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Kevin Costner Or Not, 'Yellowstone' Has Already Spoiled Its Ending

By Dustin Rowles | TV | February 16, 2023 |

By Dustin Rowles | TV | February 16, 2023 |


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If I were a studio and in charge of the biggest show on television, I wouldn’t promise the back half of a TV season without first ensuring that production had been lined up. The first half of season 5 of Yellowstone aired on New Year’s Day, and the series promised it would return with the back eight this summer. Production is scheduled to begin in March, but that looks shaky, at best:

Yellowstone’s second half of the season is supposed to begin filming in March, but sources tell The Hollywood Reporter that hitting that mark is looking increasingly doubtful. The dispute raises the startling possibility that the most watched drama on TV could end prematurely. (Sources say the show would not end immediately over a Costner exit.)

Kevin Costner is busy directing a movie and only wants to devote one week of taping to the back half of the season, which has left Paramount pondering whether it should ditch him in favor of Matthew McConaughey. It’s unclear whether McConaughey would lead a spin-off set in Montana — where Yellowstone is currently set — or the spin-off, 6666 (or another spin-off) set in Texas.

I will say this: It will be difficult to continue Yellowstone without Costner, if only as a looming background figure. That’s because if Costner’s character dies, the Succession-like allure will evaporate because a successor will have to be chosen, which will set the endgame in motion.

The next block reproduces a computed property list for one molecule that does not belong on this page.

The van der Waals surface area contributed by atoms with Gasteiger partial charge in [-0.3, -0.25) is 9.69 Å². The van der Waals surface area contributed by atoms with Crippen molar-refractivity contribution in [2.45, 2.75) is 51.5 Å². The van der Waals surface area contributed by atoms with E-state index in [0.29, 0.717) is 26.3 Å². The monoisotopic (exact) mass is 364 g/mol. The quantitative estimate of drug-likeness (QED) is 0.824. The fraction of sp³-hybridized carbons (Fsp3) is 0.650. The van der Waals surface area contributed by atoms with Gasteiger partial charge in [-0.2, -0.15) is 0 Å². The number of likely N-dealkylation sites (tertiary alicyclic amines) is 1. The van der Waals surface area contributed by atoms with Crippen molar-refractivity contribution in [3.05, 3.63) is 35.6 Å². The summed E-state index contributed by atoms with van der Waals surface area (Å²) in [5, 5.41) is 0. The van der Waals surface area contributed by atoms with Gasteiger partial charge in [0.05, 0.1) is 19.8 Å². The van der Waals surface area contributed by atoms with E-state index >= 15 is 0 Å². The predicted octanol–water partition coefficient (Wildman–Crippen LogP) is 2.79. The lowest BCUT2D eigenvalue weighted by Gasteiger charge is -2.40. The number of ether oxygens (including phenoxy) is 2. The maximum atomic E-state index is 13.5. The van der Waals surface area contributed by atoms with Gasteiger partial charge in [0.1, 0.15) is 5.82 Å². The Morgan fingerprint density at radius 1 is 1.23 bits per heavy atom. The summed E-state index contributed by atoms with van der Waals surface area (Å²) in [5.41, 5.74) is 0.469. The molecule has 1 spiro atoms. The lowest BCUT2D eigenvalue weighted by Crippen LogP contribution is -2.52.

Through simple deduction, we already know who that successor will be, and we also know the ultimate disposition of the ranch. We know how Yellowstone ends. There’s only one possible successor. It won’t be Jamie, because he’s the adopted black sheep that everyone in the family hates. Beth seems like the obvious successor, mostly because her husband Rip is the ranch’s true protector. Kayce also hates the ranch and has spent his life trying to get away from it. Unfortunately for Kayce, he will end up inheriting the ranch anyway.

That’s because the ranch has to stay in the family, and Beth can’t have children (thanks to Jamie), so John Dutton III has to bequeath the ranch to Kayce so that he can pass it on to the only member of the next generation, his son Tate Dutton, whose mother, Monica, is Indigenous.

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That’s important because that’s where the land will eventually end up: In the hands of its original owners, Native Americans. Recall what Spotted Eagle, a Crow elder, told James Dutton in the final episode of 1883 after directing him toward the land that would become Yellowstone: “After seven generations, my people will rise up and take it back from you.”

“In seven generations, you can have it,” James Dutton tells him.

James Dutton, I believe, will be a man of his word, because guess who will be the seventh generation owner of Yellowstone: Tate Dutton. Tate is half Native American, and once the land passes to him, in a sense, Spotted Eagle’s prophecy will be fulfilled. What Tate does with the land is another question, but my guess is that he either gives it to the reservation or he acts as its steward on behalf of the reservation. Either way, it will again belong to its original owners, the Indigenous community, which will of course bring all the Indigenous stories being told on Yellowstone and its prequels full circle.